This is not to call inverses futile. We can look for what we expect to find useful. We are inclined to find inverses of the cosine between 0 and 180 degrees, even though 4140 through 4320 degrees is as legitimate. We may not know what is wrong with a heart, but have some idea what a heart could do and still beat. And there’s a famous example in 19th-century astronomy. After the discovery of Uranus came the discovery it did not move right. For a while it moved across the sky too fast for its distance from the sun. Then it started moving too slow. The obvious supposition was that there was another, not-yet-seen, planet, affecting its orbit.

The trouble is finding it. Calculating the orbit from what data they had required solving equations with 13 unknown quantities. John Couch Adams and Urbain Le Verrier attempted this anyway, making suppositions about what they could not measure. They made great suppositions. Le Verrier made the better calculations, and persuaded an astronomer (Johann Gottfried Galle, assisted by Heinrich Louis d’Arrest) to go look. Took about an hour of looking. They also made lucky suppositions. Both, for example, supposed the trans-Uranian planet would obey “Bode’s Law”, a seeming pattern in the size of planetary radiuses. The actual Neptune does not. It was near enough in the sky to where the calculated planet would be, though. The world is vaster than our imaginations.

That there are many ways to draw Betty Boop does not mean there’s nothing to learn about how this drawing was done. And so we keep having inverses as a vibrant field of mathematics.

Next week I hope to cover the letter ‘C’ and don’t think I’m not worried about what that ‘C’ will be. This week’s essay, and all the essays for the Little Mathematics A-to-Z, should be at this link. And all of this year’s essays, and all the A-to-Z essays from past years, should be at this link. Thank you for reading.

## My 2019 Mathematics A To Z: Green’s function

Today’s A To Z term is Green’s function. Vayuputrii nominated the topic, and once again I went for one close to my own interests.

These are named for George Green, an English mathematician of the early 19th century. He’s one of those people who gave us our idea of mathematical physics. He’s credited with coining the term “potential”, as in potential energy, and in making people realize how studying this simplified problems. Mostly problems in electricity and magnetism, which were so very interesting back then. On the side also came work in multivariable calculus. His work most famous to mathematics and physics majors connects integrals over the surface of a shape with (different) integrals over the entire interior volume. In more specific problems, he did work on the behavior of water in canals. Art by Thomas K Dye, creator of the web comics Projection Edge, Newshounds, Infinity Refugees, and Something Happens. He’s on Twitter as @projectionedge. You can get to read Projection Edge six months early by subscribing to his Patreon.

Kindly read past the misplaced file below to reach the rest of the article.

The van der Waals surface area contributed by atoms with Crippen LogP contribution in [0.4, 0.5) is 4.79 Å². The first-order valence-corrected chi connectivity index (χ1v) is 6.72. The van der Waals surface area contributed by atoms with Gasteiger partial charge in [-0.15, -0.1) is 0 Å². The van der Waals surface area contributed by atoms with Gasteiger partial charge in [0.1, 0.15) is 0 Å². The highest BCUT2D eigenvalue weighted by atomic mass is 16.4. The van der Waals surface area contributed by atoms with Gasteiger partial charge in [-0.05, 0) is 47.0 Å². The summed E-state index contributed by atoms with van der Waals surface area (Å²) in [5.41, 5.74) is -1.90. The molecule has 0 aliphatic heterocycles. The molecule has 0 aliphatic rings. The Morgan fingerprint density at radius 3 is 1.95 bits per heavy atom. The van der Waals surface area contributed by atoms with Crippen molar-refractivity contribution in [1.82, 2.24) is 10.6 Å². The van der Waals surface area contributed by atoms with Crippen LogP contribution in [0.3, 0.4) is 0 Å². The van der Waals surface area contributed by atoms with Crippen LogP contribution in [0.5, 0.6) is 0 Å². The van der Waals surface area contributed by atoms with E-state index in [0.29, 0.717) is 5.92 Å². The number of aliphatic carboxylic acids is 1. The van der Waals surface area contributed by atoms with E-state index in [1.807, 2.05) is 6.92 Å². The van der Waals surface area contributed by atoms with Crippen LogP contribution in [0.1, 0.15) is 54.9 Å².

# Green’s function.

There’s a patch of (high school) algebra where you solve systems of equations in a couple variables. Like, you have to do one system where you’re solving, say, $6x + 1y - 2z = 1 \\ 7x + 3y + z = 4 \\ -2x - y + 2z = -2$

And then maybe later on you get a different problem, one that looks like: $6x + 1y - 2z = 14 \\ 7x + 3y + z = -4 \\ -2x - y + 2z = -6$

If you solve both of them you notice you’re doing a lot of the same work. All the same hard work. It’s only the part on the right-hand side of the equals signs that are different. Even then, the series of steps you follow on the right-hand-side are the same. They have different numbers is all. What makes the problem distinct is the stuff on the left-hand-side. It’s the set of what coefficients times what variables add together. If you get enough about matrices and vectors you get in the habit of writing this set of equations as one matrix equation, as $A\vec{x} = \vec{b}$

Here $\vec{x}$ holds all the unknown variables, your x and y and z and anything else that turns up. Your $\vec{b}$ holds the right-hand side. Do enough of these problems and you notice something. You can describe how to find the solution for these equations before you even know what the right-hand-side is. You can do all the hard work of solving this set of equations for a generic set of right-hand-side constants. Fill them in when you need a particular answer.

I mentioned, while writing about Fourier series, how it turns out most of what you do to numbers you can also do to functions. This really proves itself in differential equations. Both partial and ordinary differential equations. A differential equation works with some not-yet-known function u(x). For what I’m discussing here it doesn’t matter whether ‘x’ is a single variable or a whole set of independent variables, like, x and y and z. I’ll use ‘x’ as shorthand for all that. The differential equation takes u(x) and maybe multiplies it by something, and adds to that some derivatives of u(x) multiplied by something. Those somethings can be constants. They can be other, known, functions with independent variable x. They can be functions that depend on u(x) also. But if they are, then this is a nonlinear differential equation and there’s no solving that.

So suppose we have a linear differential equation. Partial or ordinary, whatever you like. There’s terms that have u(x) or its derivatives in them. Move them all to the left-hand-side. Move everything else to the right-hand-side. This right-hand-side might be constant. It might depend on x. Doesn’t matter. This right-hand-side is some function which I’ll call f(x). This f(x) might be constant; that’s fine. That’s still a legitimate function.